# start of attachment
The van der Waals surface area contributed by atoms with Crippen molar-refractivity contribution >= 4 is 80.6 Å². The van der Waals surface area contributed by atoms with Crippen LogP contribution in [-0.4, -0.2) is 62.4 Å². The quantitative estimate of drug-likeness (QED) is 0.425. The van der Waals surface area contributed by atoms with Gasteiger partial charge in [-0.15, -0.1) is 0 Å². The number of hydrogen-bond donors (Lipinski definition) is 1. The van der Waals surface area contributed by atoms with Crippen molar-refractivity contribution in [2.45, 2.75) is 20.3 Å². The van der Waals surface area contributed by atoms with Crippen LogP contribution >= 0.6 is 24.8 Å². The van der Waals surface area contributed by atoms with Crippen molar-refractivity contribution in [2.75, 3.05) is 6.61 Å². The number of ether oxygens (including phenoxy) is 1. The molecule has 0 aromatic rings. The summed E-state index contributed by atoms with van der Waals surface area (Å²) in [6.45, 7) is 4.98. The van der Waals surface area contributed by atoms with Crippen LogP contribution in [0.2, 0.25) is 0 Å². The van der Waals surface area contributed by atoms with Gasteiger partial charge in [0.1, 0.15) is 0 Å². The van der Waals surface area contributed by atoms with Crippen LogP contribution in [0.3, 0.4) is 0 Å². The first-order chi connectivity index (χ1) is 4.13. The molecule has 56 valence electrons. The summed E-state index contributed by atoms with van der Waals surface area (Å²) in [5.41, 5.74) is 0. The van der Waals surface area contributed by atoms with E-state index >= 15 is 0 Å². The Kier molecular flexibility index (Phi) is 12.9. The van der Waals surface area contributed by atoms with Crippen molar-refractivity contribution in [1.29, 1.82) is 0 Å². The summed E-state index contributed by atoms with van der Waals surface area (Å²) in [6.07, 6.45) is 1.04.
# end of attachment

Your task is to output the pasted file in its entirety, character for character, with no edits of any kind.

The van der Waals surface area contributed by atoms with Crippen molar-refractivity contribution >= 4 is 80.6 Å². The van der Waals surface area contributed by atoms with Crippen LogP contribution in [-0.4, -0.2) is 62.4 Å². The quantitative estimate of drug-likeness (QED) is 0.425. The van der Waals surface area contributed by atoms with Gasteiger partial charge in [-0.15, -0.1) is 0 Å². The number of hydrogen-bond donors (Lipinski definition) is 1. The van der Waals surface area contributed by atoms with Crippen molar-refractivity contribution in [2.45, 2.75) is 20.3 Å². The van der Waals surface area contributed by atoms with Crippen LogP contribution >= 0.6 is 24.8 Å². The van der Waals surface area contributed by atoms with Crippen molar-refractivity contribution in [2.75, 3.05) is 6.61 Å². The number of ether oxygens (including phenoxy) is 1. The molecule has 0 aromatic rings. The summed E-state index contributed by atoms with van der Waals surface area (Å²) in [6.45, 7) is 4.98. The van der Waals surface area contributed by atoms with Crippen LogP contribution in [0.2, 0.25) is 0 Å². The van der Waals surface area contributed by atoms with Gasteiger partial charge in [0.1, 0.15) is 0 Å². The van der Waals surface area contributed by atoms with Crippen LogP contribution in [0.3, 0.4) is 0 Å². The first-order chi connectivity index (χ1) is 4.13. The molecule has 56 valence electrons. The summed E-state index contributed by atoms with van der Waals surface area (Å²) in [5.41, 5.74) is 0. The van der Waals surface area contributed by atoms with E-state index >= 15 is 0 Å². The Kier molecular flexibility index (Phi) is 12.9. The van der Waals surface area contributed by atoms with Crippen molar-refractivity contribution in [1.29, 1.82) is 0 Å². The summed E-state index contributed by atoms with van der Waals surface area (Å²) in [6.07, 6.45) is 1.04.